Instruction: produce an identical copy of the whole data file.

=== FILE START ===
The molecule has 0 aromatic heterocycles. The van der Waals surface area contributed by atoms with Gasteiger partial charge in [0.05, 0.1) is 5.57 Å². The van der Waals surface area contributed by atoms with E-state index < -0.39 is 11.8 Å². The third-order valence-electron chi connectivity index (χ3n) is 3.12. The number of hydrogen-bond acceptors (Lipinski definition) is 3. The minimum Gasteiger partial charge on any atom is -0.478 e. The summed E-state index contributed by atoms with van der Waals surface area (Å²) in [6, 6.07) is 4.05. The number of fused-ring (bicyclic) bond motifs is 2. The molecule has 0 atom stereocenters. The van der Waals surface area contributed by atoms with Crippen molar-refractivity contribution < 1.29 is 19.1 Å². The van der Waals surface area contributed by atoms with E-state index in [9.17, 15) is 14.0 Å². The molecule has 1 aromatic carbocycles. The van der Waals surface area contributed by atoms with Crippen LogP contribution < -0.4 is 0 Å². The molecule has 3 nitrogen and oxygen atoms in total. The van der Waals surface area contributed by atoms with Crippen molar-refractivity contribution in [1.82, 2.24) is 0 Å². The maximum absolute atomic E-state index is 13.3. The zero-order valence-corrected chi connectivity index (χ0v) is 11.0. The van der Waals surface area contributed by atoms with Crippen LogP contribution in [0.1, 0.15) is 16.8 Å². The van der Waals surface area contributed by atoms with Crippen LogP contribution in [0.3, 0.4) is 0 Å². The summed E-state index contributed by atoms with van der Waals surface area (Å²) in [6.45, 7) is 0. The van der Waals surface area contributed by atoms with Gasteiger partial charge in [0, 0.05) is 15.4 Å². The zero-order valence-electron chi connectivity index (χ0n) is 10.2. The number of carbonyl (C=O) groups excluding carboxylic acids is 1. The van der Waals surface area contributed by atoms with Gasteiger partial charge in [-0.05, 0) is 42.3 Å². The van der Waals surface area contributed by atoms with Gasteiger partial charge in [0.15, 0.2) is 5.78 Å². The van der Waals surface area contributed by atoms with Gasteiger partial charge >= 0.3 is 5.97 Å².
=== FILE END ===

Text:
The molecule has 0 aromatic heterocycles. The van der Waals surface area contributed by atoms with Gasteiger partial charge in [0.05, 0.1) is 5.57 Å². The van der Waals surface area contributed by atoms with E-state index < -0.39 is 11.8 Å². The third-order valence-electron chi connectivity index (χ3n) is 3.12. The number of hydrogen-bond acceptors (Lipinski definition) is 3. The minimum Gasteiger partial charge on any atom is -0.478 e. The summed E-state index contributed by atoms with van der Waals surface area (Å²) in [6, 6.07) is 4.05. The number of fused-ring (bicyclic) bond motifs is 2. The molecule has 0 atom stereocenters. The van der Waals surface area contributed by atoms with Crippen molar-refractivity contribution < 1.29 is 19.1 Å². The van der Waals surface area contributed by atoms with E-state index in [9.17, 15) is 14.0 Å². The molecule has 1 aromatic carbocycles. The van der Waals surface area contributed by atoms with Crippen LogP contribution < -0.4 is 0 Å². The molecule has 3 nitrogen and oxygen atoms in total. The van der Waals surface area contributed by atoms with Crippen molar-refractivity contribution in [1.82, 2.24) is 0 Å². The maximum absolute atomic E-state index is 13.3. The zero-order valence-corrected chi connectivity index (χ0v) is 11.0. The van der Waals surface area contributed by atoms with Crippen LogP contribution in [0.1, 0.15) is 16.8 Å². The van der Waals surface area contributed by atoms with Crippen LogP contribution in [0.3, 0.4) is 0 Å². The summed E-state index contributed by atoms with van der Waals surface area (Å²) in [6.45, 7) is 0. The van der Waals surface area contributed by atoms with Gasteiger partial charge in [0, 0.05) is 15.4 Å². The zero-order valence-electron chi connectivity index (χ0n) is 10.2. The number of carbonyl (C=O) groups excluding carboxylic acids is 1. The van der Waals surface area contributed by atoms with Gasteiger partial charge in [-0.05, 0) is 42.3 Å². The van der Waals surface area contributed by atoms with Gasteiger partial charge in [0.15, 0.2) is 5.78 Å². The van der Waals surface area contributed by atoms with Gasteiger partial charge >= 0.3 is 5.97 Å².